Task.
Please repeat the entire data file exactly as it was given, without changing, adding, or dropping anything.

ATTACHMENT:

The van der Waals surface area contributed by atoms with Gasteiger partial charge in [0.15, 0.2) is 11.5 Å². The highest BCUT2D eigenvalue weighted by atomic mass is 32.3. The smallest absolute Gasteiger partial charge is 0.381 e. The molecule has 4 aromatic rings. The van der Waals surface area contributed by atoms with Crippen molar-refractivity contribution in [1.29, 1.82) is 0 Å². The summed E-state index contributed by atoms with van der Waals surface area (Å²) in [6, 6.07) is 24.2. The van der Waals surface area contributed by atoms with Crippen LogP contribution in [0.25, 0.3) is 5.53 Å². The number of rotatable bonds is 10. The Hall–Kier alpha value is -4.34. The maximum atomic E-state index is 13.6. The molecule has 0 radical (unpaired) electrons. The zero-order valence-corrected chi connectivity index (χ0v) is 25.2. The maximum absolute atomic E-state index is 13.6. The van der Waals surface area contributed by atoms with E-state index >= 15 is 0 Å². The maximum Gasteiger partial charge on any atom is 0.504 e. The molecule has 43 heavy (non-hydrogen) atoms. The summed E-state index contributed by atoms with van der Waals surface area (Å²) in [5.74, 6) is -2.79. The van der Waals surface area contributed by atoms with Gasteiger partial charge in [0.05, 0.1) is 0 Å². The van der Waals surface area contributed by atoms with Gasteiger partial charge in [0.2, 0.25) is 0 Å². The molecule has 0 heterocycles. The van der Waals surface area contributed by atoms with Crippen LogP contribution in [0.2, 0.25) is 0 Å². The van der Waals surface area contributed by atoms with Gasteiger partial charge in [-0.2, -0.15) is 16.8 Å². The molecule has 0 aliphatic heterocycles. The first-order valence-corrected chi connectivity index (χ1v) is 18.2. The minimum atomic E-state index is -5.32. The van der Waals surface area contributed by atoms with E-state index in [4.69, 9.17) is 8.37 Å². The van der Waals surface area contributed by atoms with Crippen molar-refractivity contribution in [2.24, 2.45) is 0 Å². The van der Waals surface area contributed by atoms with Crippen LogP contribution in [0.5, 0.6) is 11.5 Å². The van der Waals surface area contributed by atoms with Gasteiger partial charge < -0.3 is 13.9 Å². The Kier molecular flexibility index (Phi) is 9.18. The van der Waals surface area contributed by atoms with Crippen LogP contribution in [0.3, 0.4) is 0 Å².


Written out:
The van der Waals surface area contributed by atoms with Gasteiger partial charge in [0.15, 0.2) is 11.5 Å². The highest BCUT2D eigenvalue weighted by atomic mass is 32.3. The smallest absolute Gasteiger partial charge is 0.381 e. The molecule has 4 aromatic rings. The van der Waals surface area contributed by atoms with Crippen molar-refractivity contribution in [1.29, 1.82) is 0 Å². The summed E-state index contributed by atoms with van der Waals surface area (Å²) in [6, 6.07) is 24.2. The van der Waals surface area contributed by atoms with Crippen LogP contribution in [0.25, 0.3) is 5.53 Å². The number of rotatable bonds is 10. The Hall–Kier alpha value is -4.34. The maximum atomic E-state index is 13.6. The molecule has 0 radical (unpaired) electrons. The zero-order valence-corrected chi connectivity index (χ0v) is 25.2. The maximum absolute atomic E-state index is 13.6. The van der Waals surface area contributed by atoms with E-state index >= 15 is 0 Å². The maximum Gasteiger partial charge on any atom is 0.504 e. The molecule has 43 heavy (non-hydrogen) atoms. The summed E-state index contributed by atoms with van der Waals surface area (Å²) in [5.74, 6) is -2.79. The van der Waals surface area contributed by atoms with Gasteiger partial charge in [0.05, 0.1) is 0 Å². The van der Waals surface area contributed by atoms with Gasteiger partial charge in [0.2, 0.25) is 0 Å². The molecule has 0 heterocycles. The van der Waals surface area contributed by atoms with Crippen LogP contribution in [0.2, 0.25) is 0 Å². The van der Waals surface area contributed by atoms with Gasteiger partial charge in [-0.2, -0.15) is 16.8 Å². The molecule has 0 aliphatic heterocycles. The first-order valence-corrected chi connectivity index (χ1v) is 18.2. The minimum atomic E-state index is -5.32. The van der Waals surface area contributed by atoms with E-state index in [4.69, 9.17) is 8.37 Å². The van der Waals surface area contributed by atoms with Crippen molar-refractivity contribution in [2.24, 2.45) is 0 Å². The van der Waals surface area contributed by atoms with Crippen LogP contribution in [0.5, 0.6) is 11.5 Å². The van der Waals surface area contributed by atoms with Gasteiger partial charge < -0.3 is 13.9 Å². The Kier molecular flexibility index (Phi) is 9.18. The van der Waals surface area contributed by atoms with Crippen LogP contribution in [0.3, 0.4) is 0 Å².